Tag Archives: children’s fantasy book

The Ogres: Chapter 4: Miners

To find your way back to the very first chapter click this link

Machines

Huge machines rumbled past the tent and shuddered to a stop. People climbed out to look around, wandering off in all directions.

Mee and Bur-up could tell that something bad would happen if one of these people found them. The Alex and the Logan told them to go back to the cave and do what they could to hide the entrance. They also took most of the stones and metal with them. The boys hid the rest in their jacket pockets.

The people from the trucks were everywhere. The sun had only just come up and these people were busy rummaging through the forest. The family tidied away their tent and did their best to hide too.

The boys’ parents called people on mobile phones and discussed the value of the hill and how much gold they might need to buy it. The Logan and the Alex worried when their dad said “That much?!”

The family had no car to go to and they didn’t want to risk hiding in the cave. If any of these people saw them going into it then all of this would be for nothing.

More phone calls and the boys grew more and more bored. The Alex wandered off with his big brother and played in the forest. Only a few rounds of tig later a man turned up. He was very smart and was carrying a shiny leather case:

“Sorry boys but I’m in the process of buying this place. We’re doing some very dangerous work today. Lots of drilling and digging. I’m afraid you’re going to have to leave.”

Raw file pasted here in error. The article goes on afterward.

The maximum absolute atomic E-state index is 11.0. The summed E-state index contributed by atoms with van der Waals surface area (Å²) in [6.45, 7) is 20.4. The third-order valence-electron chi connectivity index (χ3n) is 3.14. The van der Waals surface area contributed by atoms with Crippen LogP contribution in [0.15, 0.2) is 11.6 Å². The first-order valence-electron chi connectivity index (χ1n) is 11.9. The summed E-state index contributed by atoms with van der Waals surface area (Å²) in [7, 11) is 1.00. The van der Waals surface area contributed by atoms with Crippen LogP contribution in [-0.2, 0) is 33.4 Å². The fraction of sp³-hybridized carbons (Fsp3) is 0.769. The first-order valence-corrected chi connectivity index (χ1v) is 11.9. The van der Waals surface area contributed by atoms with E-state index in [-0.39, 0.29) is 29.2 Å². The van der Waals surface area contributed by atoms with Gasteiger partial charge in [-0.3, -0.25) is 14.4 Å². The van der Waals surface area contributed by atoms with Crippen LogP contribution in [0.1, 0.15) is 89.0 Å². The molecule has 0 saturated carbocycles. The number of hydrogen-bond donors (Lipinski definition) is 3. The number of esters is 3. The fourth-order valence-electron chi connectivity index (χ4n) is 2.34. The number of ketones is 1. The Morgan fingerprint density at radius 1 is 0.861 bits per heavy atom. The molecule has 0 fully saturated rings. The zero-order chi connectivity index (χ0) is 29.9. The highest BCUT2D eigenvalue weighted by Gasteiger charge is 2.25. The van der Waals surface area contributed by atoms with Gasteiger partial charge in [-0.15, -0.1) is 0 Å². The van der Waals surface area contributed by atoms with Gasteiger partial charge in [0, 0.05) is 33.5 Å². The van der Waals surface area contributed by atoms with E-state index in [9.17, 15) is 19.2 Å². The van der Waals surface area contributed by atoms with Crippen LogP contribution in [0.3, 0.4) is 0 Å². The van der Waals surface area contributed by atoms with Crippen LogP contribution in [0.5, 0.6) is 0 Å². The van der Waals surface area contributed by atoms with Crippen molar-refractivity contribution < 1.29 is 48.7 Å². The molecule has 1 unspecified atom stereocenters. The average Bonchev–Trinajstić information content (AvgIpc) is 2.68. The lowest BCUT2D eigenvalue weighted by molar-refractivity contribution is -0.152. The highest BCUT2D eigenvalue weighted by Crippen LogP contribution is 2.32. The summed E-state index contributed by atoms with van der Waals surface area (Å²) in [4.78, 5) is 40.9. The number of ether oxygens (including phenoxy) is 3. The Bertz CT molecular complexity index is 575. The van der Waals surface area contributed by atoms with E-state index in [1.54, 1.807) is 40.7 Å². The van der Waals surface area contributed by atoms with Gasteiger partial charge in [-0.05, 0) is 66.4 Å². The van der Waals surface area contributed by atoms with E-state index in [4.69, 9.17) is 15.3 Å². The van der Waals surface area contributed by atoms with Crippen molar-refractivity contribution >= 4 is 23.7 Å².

Neither of the boys knew what to say. The smart man couldn’t buy a hill could he? They wandered back to their parents just as their mum was getting off the phone:

“What’s wrong boys? You look upset.”

The Logan looked back at the smart man:

“He says he’s buying the hill. You can’t buy an entire hill can you?”

Their mum laughed:

“Actually, I think we just did.”

The angry smart man

They looked back to the smart man with his briefcase. His phone went off. Moments after he answered it, his face turned purple:

“That’s not possible! Who else could have known?…Wait how much did they offer? That’s ridiculous. Keep the deal on hold. There’s no way someone has access to that much money that quickly.”

The man hung up his phone and stuffed it into his pocket. He turned to the quiet trucks behind him:

“OK guys we have to pack up for the day. Deal hit a snag, we’ll be back though. Just have to sort out a few things.”

The angry smart man walked past the family on his way back to his fancy car:

“Looks like you’ve got another day to play boys. We’ll be back tomorrow I think. Enjoy your day.”

He opened his car, got inside, and drove away at top speed. The boys looked at their parents:

“How did you do that?”

Their dad’s eyes widened:

“We promised a lot. Lets hope our new friends can help.”

It took longer than they expected for them to find the cave. When they did it was clear that Mee and Bur-Up were experts at hide and seek. A heap of bracken had been torn up in small patches all around the cave and then piled up in front of the opening. It was so expertly laced that it just looked like a mound of earth.

You would only know the cave was there if you saw people going into it. As the family slipped into the cave someone did see. Far away the smart man was sitting in his car with a pair of binoculars. (“So that’s where they found the sapphire.”)

He climbed out of his car and followed the family’s trail as quietly as he could.

Great big steps

The stairs were very steep. Too steep even for the adults. The boys had to jump from one step to the next and after about fifty their legs started to ache. Surely they would find Mee and Bur-Up soon?

Every now and then they called down the tunnel in front of them, their voices echoing away to nothing. Finally they all needed a rest. The tunnel was getting warmer and it was getting harder and harder to breathe.